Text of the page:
When there is poor alignment, it’s hard to measure the impact of your strategic decisions on operational aspects of your business. For example, your strategic decisions about your team’s projects will impact your macro objectives, but when there is no clear alignment it’s hard to see that impact.
Sometimes you feel like you are an employee trying hard enough to do something. You know that there is something to be done and there are ways to do it, but they are not straightforward. A committed employee will figure out tools to, set himself up for success, that someone who is not committed is not going to.
You simply don’t stand there and say well it’s not reachable. And so I don’t have a way to get to it. Lack of commitment and lack of initiative are definite problems in the workplace, but this may not all be completely an employee’s fault. In an environment where you’re told what to do there is usually a lack of commitment as opposed to when you’re encouraged to come up with your approaches, ways and means. Most of the time, it’s a mindshare problem. Are you going to move and shake to make things happen or simply wait around to be told what to do, now and next. IKEA effect is all about this and has been widely written about.
If you don’t track progress properly, you won’t even know that you are running, sometimes really fast, inside a hamster wheel, pretty much staying put at the same place.
The key to improving any aspect of your business is to have a process that:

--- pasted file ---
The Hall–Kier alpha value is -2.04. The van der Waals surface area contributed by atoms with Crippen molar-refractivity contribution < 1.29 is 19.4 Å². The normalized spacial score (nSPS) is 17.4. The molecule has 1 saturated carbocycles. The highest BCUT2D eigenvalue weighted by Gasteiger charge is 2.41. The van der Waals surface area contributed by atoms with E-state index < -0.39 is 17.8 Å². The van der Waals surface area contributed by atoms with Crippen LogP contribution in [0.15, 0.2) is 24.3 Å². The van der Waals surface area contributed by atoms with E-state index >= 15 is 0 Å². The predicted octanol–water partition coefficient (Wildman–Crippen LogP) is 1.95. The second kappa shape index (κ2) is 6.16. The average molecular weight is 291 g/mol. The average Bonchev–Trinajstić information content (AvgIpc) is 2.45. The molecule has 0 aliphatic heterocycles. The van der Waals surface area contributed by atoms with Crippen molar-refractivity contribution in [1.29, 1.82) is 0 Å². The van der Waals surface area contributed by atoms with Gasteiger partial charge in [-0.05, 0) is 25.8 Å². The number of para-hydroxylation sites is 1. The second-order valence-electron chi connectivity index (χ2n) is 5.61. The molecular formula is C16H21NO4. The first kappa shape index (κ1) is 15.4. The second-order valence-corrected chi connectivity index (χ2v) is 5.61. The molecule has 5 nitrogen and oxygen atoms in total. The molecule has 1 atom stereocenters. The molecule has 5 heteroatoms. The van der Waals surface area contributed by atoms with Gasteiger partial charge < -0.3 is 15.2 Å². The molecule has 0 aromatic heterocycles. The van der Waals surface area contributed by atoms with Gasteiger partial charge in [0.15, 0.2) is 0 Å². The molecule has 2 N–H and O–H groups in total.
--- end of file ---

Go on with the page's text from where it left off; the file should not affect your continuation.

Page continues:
- Knows what KPIs to measure to know the health of that aspect of that business
- Knows how to track and measure those KPIs on a periodic basis
- Set improvement targets for those KPIs
- Track progress towards those targets
It seems simple, but like every seemingly major problem in a business usually has simple solutions. When you have people feeling like they are running in a hamster wheel, you know that you have a tracking problem in your hand.
What is your culture? Which of the following statements is true about your organization?
- My organization appreciates when a person commits to completing 3 tasks and actually completed 4 tasks, resulting in a 133% accomplishment rate.
- My organization appreciates when a person commits to completing 10 tasks (comparable to those in #1) and actually completes 7, resulting in an accomplishment rate of 70%.
If you answered #1, then you do have a challenge that you may not even know that exists. This sandbagging effect is pretty prevalent. Sometimes, especially when involving external commitments — customers or investors, it may be necessary to sandbag.
Within the business though, sandbagging will create layers of comfort zones and hence result in a lot of wastage and the worst part is, you won’t even know it. As noted in Fast Times, “many business leaders don’t know what they don’t know. In this vacuum, leaders will tend to set their aspirations too low or focus on the wrong elements of a transformation.”
Many times when executives ask the key question of this topic:
Why do I need OKRs?
We find that the answer is right in front of them. As we outlined in this post, every business usually faces one or more of the challenges listed here. You can argue that you have other ways to address some of those challenges. And sure, yes, OKR is not the only game in town. There are other methodologies that can give you solutions for individuals or a group of these challenges. But OKR as a methodology comprehensively addresses these 5 challenges and provides a systematic solution to the problem. In addition, the OKR methodology also has a huge following. So, you can get trained resources on staff or get short term consulting help to get going with your OKR program.